Ever since his club banger “This Is Why I’m Hot” went to No. 1, Sean Mims has lived on the road, touring behind his new album, Music Is My Savior. What does he miss the most about his hometown? First off, the habichuela con dulce that push-cart vendors sell in his native Washington Heights. “It’s one of the best things,” he says. “It’s beans and a sweet milk mixed together with cookies. It’s almost like a thick sweet tea.” He didn’t make it uptown when he was in town this week for a show at Avalon, but over a plate of sautéed jumbo shrimp, string beans, and a hot tea at Keens Steakhouse he told us what else he’s been eating.
Sure, we've all heard that Lindsay Lohan was allegedly hoovering enough blow to kill a horse, but seeing it in black and white (thanks to Brit paper the News of the World) is another matter. Now, the once-charming Lohan seems poised to torch her remaining potential and snort its ashes off a toilet seat. If those who don't learn history are doomed to repeat it, then Lindsay, get studying: The outlook is bleak, based on what's come before you. Here are five possible career arcs, and our bets on which Lohan will follow.
1. The Enabled Addict Lohan's coke tape plays like a sequel to the Great Kate Moss Scandal of 2005. If the parallels continue, she'll spend about a month feigning remorse until people recommence ignoring her problems, then she'll begin a gross on-off relationship with a drugged-out loser while her looks fade.
Josh DeChellis’s Japanese-inspired cooking at Sumile Sushi is especially attuned to seasonality. Just look at tonight’s special, spring-vegetable sushi. Says DeChellis, “Spring’s first vegetables are so precious — just like the most prized fish of the sea — and deserve an equally simple preparation to highlight their annual arrival and delicate flavors.” Tonight’s vegetables include fresh wasabi peas, glazed spring onions, young Japanese peppers, steamed ramps, wild asparagus, enoki, water spinach and sesame, and daikon sprout “kimchee.” The special will change as it reappears from time to time throughout the spring, with different vegetables making guest appearances.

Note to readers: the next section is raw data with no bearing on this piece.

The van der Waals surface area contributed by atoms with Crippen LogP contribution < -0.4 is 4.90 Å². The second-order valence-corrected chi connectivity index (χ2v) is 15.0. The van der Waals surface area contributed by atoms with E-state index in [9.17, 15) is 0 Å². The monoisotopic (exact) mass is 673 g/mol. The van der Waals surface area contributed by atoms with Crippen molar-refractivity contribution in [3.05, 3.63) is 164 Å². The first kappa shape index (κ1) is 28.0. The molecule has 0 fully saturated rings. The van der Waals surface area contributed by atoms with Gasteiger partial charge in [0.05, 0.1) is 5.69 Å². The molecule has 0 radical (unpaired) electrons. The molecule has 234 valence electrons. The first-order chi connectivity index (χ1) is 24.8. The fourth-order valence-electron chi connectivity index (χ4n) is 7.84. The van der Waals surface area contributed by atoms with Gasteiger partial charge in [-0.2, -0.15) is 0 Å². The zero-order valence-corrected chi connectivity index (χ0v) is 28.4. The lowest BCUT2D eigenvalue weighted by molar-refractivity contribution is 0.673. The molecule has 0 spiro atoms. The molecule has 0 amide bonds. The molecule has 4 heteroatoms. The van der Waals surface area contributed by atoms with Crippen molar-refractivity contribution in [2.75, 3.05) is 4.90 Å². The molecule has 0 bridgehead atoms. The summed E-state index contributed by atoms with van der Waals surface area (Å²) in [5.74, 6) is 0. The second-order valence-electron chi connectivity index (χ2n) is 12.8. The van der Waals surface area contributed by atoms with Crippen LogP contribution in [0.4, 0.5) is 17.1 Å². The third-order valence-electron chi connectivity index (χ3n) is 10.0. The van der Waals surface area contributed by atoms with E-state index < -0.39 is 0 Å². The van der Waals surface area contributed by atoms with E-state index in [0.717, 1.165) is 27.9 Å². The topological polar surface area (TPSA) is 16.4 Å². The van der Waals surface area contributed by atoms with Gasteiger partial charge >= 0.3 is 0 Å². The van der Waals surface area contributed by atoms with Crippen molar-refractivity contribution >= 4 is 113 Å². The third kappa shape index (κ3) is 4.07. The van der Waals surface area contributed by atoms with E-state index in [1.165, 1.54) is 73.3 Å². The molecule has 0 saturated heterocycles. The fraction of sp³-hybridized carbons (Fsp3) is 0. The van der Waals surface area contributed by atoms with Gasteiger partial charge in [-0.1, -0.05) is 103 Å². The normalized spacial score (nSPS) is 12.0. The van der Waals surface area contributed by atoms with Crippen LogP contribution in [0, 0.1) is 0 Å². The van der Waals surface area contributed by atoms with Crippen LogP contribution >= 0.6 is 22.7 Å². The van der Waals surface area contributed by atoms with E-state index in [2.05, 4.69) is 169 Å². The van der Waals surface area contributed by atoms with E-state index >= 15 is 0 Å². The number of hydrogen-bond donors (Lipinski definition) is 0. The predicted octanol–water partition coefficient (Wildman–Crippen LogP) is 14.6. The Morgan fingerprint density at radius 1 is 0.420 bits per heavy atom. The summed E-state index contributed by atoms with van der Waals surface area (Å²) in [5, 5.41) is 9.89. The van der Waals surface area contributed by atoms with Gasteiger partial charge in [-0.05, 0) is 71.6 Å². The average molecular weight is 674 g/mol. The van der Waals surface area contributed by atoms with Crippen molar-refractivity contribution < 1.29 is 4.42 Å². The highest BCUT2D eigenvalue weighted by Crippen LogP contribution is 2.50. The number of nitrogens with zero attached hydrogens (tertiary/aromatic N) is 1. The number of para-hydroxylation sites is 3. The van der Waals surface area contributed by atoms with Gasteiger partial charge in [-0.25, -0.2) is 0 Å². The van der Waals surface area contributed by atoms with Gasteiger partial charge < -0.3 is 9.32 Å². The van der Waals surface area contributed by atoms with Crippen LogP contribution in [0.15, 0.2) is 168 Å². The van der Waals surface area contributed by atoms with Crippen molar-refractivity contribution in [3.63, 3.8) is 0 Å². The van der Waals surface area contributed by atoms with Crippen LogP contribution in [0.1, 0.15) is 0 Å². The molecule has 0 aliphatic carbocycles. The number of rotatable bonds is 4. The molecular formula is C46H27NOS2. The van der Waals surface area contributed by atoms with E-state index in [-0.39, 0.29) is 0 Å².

Brooklyn Heights: Brutal attacks on plastic restaurant mascots has become an alarming trend. [Brooklyn Heights Blog]
Central Park: Danny Meyer’s having trouble closing the deal on Shake Shack No. 2. [Down by the Hipster]
Clinton Hill: Pan y Mas is already shuttered; no word if it giving away too much free coffee was the culprit. [Clinton Hill Blog] But Community Supported Agriculture has finally found a new home at Christ’s Church on Clinton Street. [Brooklyn Record]
East Village: Birdbath bakeries offer from 25 to 50 percent off your order if you ride a bike to get there. [Gridskipper]
Flatiron: Tabla hasn’t given up on New Orleans; every bill includes a line for an optional Katrina-relief donation. [Gotham Gal]
Greenwich Village: Otto hostess harangued a party of eighteen over the limit of its dining time throughout a two-hour, $2,000 dinner. [Eater]
Little Italy: A mobster institution may no longer be in the family, but it looks like all debauchery won’t cease; the owner of L.A.’s Forty Deuce, Ivan Kane, will introduce burlesque to the Little Charlie’s Clam Bar space. [Eater]
Red Hook: The land Brooklyn Brewery’s been scouting for a new operation is described as “toxic soup.” [Gowanus Lounge]
Boerum Hill: It's not enough that the Brooklyn House of Detention could reopen. Besides room for 720 inmates, look for two towers with residential or commercial space. [Brooklyn Daily Eagle via mcbrooklyn]
Clinton Hill: Residents of the area's southern flank, rejoice … a bank (a North Fork) is finally coming to Fulton and Clinton! [Brooklyn Record]
Greenpoint: Residents come together to complain to a building inspector about excessive noise and damage caused by construction at 110 Green Street. [Newyorkshitty]
Harlem: The Beaumont, a 63-unit Art Deco apartment building on Riverside Drive, has been sold for just over $20 million. [Uptown Flavor]